Art Gallery of Western Australia

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Art Gallery of Western Australia
ArtGalleryOfWesternAustralia.jpg
Art Gallery of Western Australia is located in Perth
Art Gallery of Western Australia
Location within Perth, Western Australia
Established 1895
Location Perth Cultural Centre, Perth, Western Australia
Coordinates 31°57′03″S 115°51′40″E / 31.9507°S 115.8610°E / -31.9507; 115.8610
Type Art gallery
Collection size 17,000
Visitors 400,000
Director Stefano Carboni
Owner Government of Western Australia
Public transit access Perth railway station, Transperth
Website www.artgallery.wa.gov.au

The Art Gallery of Western Australia (AGWA) is a public State art gallery that is part of the Perth Cultural Centre, in Perth, Western Australia. It is located near the Western Australian Museum and State Library of Western Australia and is supported and managed by the WA Government Department of Local Government, Sport and Cultural Industries. The current gallery main building opened in 1979 and will celebrate its 40th anniversary in 2019. It is linked to the old court house – The Centenary Galleries — which house the historical collection. 2020 is the 125th anniversary of the foundation of the institution.[1]

The Gallery is visited by approximately 400,000 people annually. It houses the State's art collection consisting of over 17,000 works of art including c3,000 Indigenous works.[2]. Under the directorship of Stefano Carboni, the Gallery introduced a series of popular blockbuster exhibitions from MoMA, the Museum of Modern Art in New York (to 2014). In celebration of local artists in Western Australia, the WA Focus series was introduced together with a new Craft Gallery.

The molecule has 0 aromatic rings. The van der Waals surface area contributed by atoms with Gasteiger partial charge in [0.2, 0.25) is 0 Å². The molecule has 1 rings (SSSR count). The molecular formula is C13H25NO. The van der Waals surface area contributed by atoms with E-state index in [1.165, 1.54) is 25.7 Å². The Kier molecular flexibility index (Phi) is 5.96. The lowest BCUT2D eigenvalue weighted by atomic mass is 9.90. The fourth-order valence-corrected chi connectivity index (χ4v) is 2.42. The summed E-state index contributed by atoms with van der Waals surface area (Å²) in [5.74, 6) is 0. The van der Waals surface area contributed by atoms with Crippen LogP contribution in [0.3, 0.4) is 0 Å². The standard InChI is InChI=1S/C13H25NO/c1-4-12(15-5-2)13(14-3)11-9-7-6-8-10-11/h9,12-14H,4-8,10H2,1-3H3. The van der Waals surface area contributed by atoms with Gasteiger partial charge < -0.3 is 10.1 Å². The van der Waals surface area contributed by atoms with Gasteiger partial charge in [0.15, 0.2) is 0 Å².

In 2016 AGWA refreshed its brand inviting the public to ‘see things differently’ with each visit. New additions to the Gallery include a contemporary culture strand “Culture Juice” the first edition of which was the celebration of the design of sneakers “Sneakerheads” (2017) followed by an exhibition about Perth born actor Heath Ledger; the world’s first art gallery engagement robot Aggie which tours children around the Gallery; the introduction of virtual reality and a sound gallery “Rise”; and a refreshed public program of interpretation and events “the Imagination Program” supported by a team of voluntary “Guru Guides”; a multi platform exploration of portraits including the Black Swan Prize for Portraiture; and increased TV output with a strand called “AGWA TV”.

In 2016/7 the Gallery embraced two performing art collaborations with leading young companies Proximity Theatre Festival (2016) and Co3 Dance Company, the latter creating a work inspired by the AGWA Collection over a two-year residency called “Reason for Being”.

In 2017 key new acquisitions have been used to enhance the Gallery experience. Two works by Antony Gormly (Big Yield and Big Pluck2) were presented and are positioned at the entrance to the Gallery. The works were donated by John Rodgers in memory of his father a former board member of the Gallery. Another work was bespoke to the site: Big Sky with Rainbow by Julianne Swartz funnels light from the roof down a fibre optic cable winding down the building concourse concluding in two ‘ocular events’ or ‘rainbows’ in the building.